Nieman Foundation at Harvard
HOME
          
LATEST STORY
After criticism over “viewpoint diversity,” NPR adds new layers of editorial oversight
ABOUT                    SUBSCRIBE
May 26, 2022, 9:49 a.m.

Stop googling monkeypox and read this story about “cyberchondria” and the news

“When people search for a common symptom, the Internet is not always programed to provide the information they need.”

Cyberchondria is described as “excessive or repeated search for health-related information on the Internet, driven by distress or anxiety about health, which only amplifies such distress or anxiety.” Think: Hypochondria + internet. The term was apparently first coined all the way back in 1999, when it was used to refer to people who searched the internet for health information in general.

But if you’ve googled “vaccine for monkeypox” or “scratchy throat allergies symptoms of covid” in recent days, or if you have ever had a headache and googled “brain tumor,” you know the term is still relevant.

In a study published in the most recent issue of Journalism Practice, researchers at Nanyang Technological Institute in Singapore analyzed analyzed how 62 newspapers in across countries covered the concept of cyberchondria between 2017 and 2018, looking at a total sample of 148 articles found by searching the term on LexisNexis.

A lot (hi, global pandemic) has happened since then. But understanding the way that news organizations have covered the phenomenon could help shape coverage of future public health issues. “A lot of people are using [the] internet to search for health information,” coauthor Han Zheng said.

Overall, news coverage acknowledged that cyberchondria is “very common,” but didn’t provide a consistent definition of what it is:

The New York Times defined cyberchondria on 10 October 2018 as “the irrational fear of some phantom illness.” A high circulation daily newspaper in the United Kingdom, Daily Mail said on 21 November 2018 that cyberchondria is “a form of health paranoia.” Similarly, a small regional Australian newspaper, Warwick Daily News, wrote on 28 January 2018, that cyberchondria refers to fear of having cancer after using Google.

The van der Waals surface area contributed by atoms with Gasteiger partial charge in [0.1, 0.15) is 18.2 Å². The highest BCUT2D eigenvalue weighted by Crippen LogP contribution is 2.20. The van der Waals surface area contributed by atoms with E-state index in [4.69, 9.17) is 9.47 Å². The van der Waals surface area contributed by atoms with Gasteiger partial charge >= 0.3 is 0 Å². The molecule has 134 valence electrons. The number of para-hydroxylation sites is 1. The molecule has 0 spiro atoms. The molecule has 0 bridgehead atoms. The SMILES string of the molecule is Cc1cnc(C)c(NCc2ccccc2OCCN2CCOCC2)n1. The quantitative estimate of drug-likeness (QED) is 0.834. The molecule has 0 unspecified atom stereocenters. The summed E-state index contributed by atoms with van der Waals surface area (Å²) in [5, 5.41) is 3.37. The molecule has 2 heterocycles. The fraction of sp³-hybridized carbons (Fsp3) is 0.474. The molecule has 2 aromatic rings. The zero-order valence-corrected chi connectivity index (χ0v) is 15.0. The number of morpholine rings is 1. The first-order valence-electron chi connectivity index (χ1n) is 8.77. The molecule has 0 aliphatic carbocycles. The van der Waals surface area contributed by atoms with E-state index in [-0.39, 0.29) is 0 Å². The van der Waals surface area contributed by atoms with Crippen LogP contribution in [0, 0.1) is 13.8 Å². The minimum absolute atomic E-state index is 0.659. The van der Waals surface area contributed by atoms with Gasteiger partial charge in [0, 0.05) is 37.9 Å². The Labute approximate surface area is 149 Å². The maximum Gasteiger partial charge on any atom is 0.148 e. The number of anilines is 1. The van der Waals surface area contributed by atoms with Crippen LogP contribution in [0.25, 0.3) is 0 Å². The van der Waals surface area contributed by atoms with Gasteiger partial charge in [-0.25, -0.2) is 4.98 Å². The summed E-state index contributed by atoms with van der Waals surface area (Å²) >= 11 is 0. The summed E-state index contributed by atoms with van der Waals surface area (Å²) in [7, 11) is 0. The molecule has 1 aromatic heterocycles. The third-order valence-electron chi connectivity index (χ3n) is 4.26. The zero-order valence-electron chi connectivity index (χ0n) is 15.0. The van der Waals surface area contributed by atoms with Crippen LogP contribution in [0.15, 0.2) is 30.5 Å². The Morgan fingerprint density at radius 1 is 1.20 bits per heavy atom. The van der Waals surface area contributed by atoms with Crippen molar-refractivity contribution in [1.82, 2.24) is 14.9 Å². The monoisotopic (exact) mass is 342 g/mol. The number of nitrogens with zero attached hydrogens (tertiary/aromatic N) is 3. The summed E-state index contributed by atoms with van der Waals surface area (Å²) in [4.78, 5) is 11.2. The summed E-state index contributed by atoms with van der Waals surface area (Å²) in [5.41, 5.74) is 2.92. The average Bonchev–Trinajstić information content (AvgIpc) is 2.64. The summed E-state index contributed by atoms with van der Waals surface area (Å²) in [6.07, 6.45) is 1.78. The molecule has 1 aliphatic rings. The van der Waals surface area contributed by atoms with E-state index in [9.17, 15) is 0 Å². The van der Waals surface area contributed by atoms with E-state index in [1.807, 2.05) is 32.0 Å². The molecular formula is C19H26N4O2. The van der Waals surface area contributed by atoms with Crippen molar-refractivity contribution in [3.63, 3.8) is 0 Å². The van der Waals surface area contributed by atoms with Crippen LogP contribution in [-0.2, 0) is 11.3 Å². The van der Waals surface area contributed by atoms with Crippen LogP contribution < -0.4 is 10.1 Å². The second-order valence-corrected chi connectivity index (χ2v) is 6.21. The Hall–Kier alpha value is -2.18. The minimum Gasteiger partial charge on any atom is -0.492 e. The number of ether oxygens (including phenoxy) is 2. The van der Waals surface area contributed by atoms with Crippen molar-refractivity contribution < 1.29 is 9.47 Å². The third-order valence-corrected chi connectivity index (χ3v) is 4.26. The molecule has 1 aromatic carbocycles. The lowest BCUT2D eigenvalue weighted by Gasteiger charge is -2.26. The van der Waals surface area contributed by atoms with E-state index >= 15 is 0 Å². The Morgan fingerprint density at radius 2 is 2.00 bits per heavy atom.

News articles also commonly characterized cyberchondria as including compulsive web searches, self-diagnosis, and anxiety escalation.

Some news articles used concrete examples to demonstrate how search queries escalate in the seeking process. Daily Dispatch, a local newspaper in South Africa, wrote on 26 May 2017 that “users have a tendency to gravitate to search more serious conditions, for example, one may commence a search for headache type symptoms and subsequently escalate to reviewing material related to brain tumors.” This is because when people search for a common symptom, the Internet is not always programed to provide the information they need. Instead, sometimes it indicates a common symptom (e.g., headache) as a sign of rare and serious disease (e.g., brain tumor). People then become more concerned about the probability of having this disease and escalate their searches to find more reassuring symptom explanation. The search becomes a ‘never-ending journey’ because users expect that the next search will provide more plausible results.

“[Audiences] need to know how to assess the credibility of information on websites, and they need to be aware that the internet is just a tool to get health information,” Zheng said. “Journalists need to remind the public that they need to assess the information in a rational way.”

Read the full study (and assess your own cyberchondria) here.

Photo by Tonik on Unsplash

Hanaa' Tameez is a staff writer at Nieman Lab. You can reach her via email (hanaa@niemanlab.org) or Twitter DM (@HanaaTameez).
POSTED     May 26, 2022, 9:49 a.m.
Show tags
 
Join the 60,000 who get the freshest future-of-journalism news in our daily email.
After criticism over “viewpoint diversity,” NPR adds new layers of editorial oversight
“We will all have to adjust to a new workflow. If it is a bottleneck, it will be a failure.”
“Impossible to approach the reporting the way I normally would”: How Rachel Aviv wrote that New Yorker story on Lucy Letby
“So much of the media coverage — and the trial itself — started at the point at which we’ve determined that [Lucy] Letby is an evil murderer; all her texts, notes, and movements are then viewed through that lens.”
Increasingly stress-inducing subject lines helped The Intercept surpass its fundraising goal
“We feel like we really owe it to our readers to be honest about the stakes and to let them know that we truly cannot do this work without them.”